I’ve built a mobile pen so I can locate them over a patch of garden, focusing them on finding and eating all of the bugs in that particular 32 square feet, and constraining them from munching on any of the surrounding plants.
Yesterday, I left them over a bed where there had been strawberries. They didn’t eat every bug, but they ate most of them such that these basil seedlings that I put in today — after I moved the pen down the bed — should survive any damage the few remaining pill bugs might cause.
Keeping the pen rotating through the garden consistently ought to reduce the bug population overall enough for me to successfully grow from seed again soon. My future looks like this: I’ll have seeds germinating unmolested, chickens well fed, eggs, and even a further asset of manure. It’s only a shame that I waited so long to add the chickens in order to make use of the earwigs and pill bugs and fortify the yard’s weak link.
UPDATE, July 4: The basil seedlings have grown perfectly without any bug damage at all despite the presence of a few remaining pill bugs and earwigs as mentioned above.
Spent the last couple weeks in Oregon and Washington, and came home to notice a lot of leaves missing from an Early Girl tomato plant. Figured a hornworm had done some munching, but when I went to find it I found a second, and then a third, and then I kept finding more until I’d thrown this many on the ground beside the plant:
On one plant! Remember how big these guys are too — each one is the size of your finger, or bigger.
They were in heaven until I showed up. Now they are in the stomachs of the neighbors’ chickens.
UPDATE: Over the last couple days, I’ve found six more! That’s twenty hornworms on one tomato plant, and counting. And the plant is still growing like gangbusters in this late summer / early fall heat.
A couple of the native plants I put in last fall and winter, 2014:
Monkeyflower, still blooming here in August
The goal is to grow a hedgerow along the dirt road in order to mitigate dust created by cars and give more privacy to the yard and house. I’m using native plants for a number of reasons. They’re beautiful, for one. Also, after a year or two they’ll never ask me for another drop of water. In fact, if we get a wet winter they’ll be established and independent after only the next couple months. Further, they fit in to the larger ecosystem; they belong. So native bees use their pollen, hummingbirds drink their nectar, scrub jays eat their berries, and on and on.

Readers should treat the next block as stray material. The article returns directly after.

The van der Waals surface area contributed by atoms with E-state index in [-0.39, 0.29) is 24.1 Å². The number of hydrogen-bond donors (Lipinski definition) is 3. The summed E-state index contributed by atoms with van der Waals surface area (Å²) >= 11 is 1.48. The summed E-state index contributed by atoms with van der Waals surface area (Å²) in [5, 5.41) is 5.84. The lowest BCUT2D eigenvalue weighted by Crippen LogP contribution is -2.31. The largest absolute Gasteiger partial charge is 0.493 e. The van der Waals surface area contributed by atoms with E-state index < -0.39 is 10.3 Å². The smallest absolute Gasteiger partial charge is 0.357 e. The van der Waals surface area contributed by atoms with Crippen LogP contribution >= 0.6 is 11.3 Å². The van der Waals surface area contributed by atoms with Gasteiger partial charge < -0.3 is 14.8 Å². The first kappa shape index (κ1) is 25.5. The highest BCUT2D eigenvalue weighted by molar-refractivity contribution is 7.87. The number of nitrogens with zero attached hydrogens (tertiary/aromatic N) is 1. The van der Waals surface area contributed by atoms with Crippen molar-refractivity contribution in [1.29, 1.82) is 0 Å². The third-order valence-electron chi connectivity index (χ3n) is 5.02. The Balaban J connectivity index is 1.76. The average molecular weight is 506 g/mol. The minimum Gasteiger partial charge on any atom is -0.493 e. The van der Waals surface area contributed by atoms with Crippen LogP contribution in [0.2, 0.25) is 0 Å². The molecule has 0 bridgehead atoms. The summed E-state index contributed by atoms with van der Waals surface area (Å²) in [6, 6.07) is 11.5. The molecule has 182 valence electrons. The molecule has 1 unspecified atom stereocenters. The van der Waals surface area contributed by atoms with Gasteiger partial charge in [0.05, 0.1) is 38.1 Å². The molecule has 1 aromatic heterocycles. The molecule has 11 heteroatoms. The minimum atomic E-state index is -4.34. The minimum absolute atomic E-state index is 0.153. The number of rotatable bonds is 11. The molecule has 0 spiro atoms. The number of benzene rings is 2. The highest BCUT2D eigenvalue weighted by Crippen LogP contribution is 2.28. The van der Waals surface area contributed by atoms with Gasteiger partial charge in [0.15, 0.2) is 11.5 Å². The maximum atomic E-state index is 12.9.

The University of California recently conducted a study of native plant hedgerows on farms, and they found pest control benefits. “Tomato fields adjacent to [native] hedgerows required fewer pesticide treatments than the tomato fields without hedgerows.” Among other reasons, native insects living in the hedgerows fed on crop pests and thereby reduced the pest populations.
As the summer winds down, my mind turns from peppers and peaches to engelmann oaks and purple nightshade and sugarbush and black sage and elderberry and toyon. I’m getting excited to hike around the undeveloped parts of our yard as well as the neighborhood to collect seeds to plant along the roadside and restore the vegetation that likely existed before the road and our house were developed. Buckwheat, sumac, and ceanothus are on my radar, and Cass has already started gathering coast live oak acorns.
About a month ago a neighbor noted how poor my lime tree looked. She said her lemon tree didn’t have those “curly leaves” because she sprays it. A couple days later she brought over a blue bottle of the stuff she uses to spray: Bayer Advanced — Fruit, Citrus and Vegetable Insect Control.
She was right. My lime tree did look ragged, its foliage sparse and damaged from having leafminers the first two years of its life. Citrus leafminers are the insects whose larvae eat zig-zag tracks, or mines, in leaves. The leaves become curled and unsightly after the leafminers exit and turn into tiny moths. The moths then lay eggs which hatch and eat mines through leaves again, and so on.
I’m leery of spraying though. The only time I’ve ever done it was five years ago when I sprayed neem oil on a lemon tree because it was infested with aphids. The tree remained infested with aphids — until I took other measures to control the ants which were protecting the aphids from predators. I’m just not convinced of the effectiveness of many sprays, and I’m always questioning whether whatever short-term benefits they do have might be outweighed by broader, long-term harm.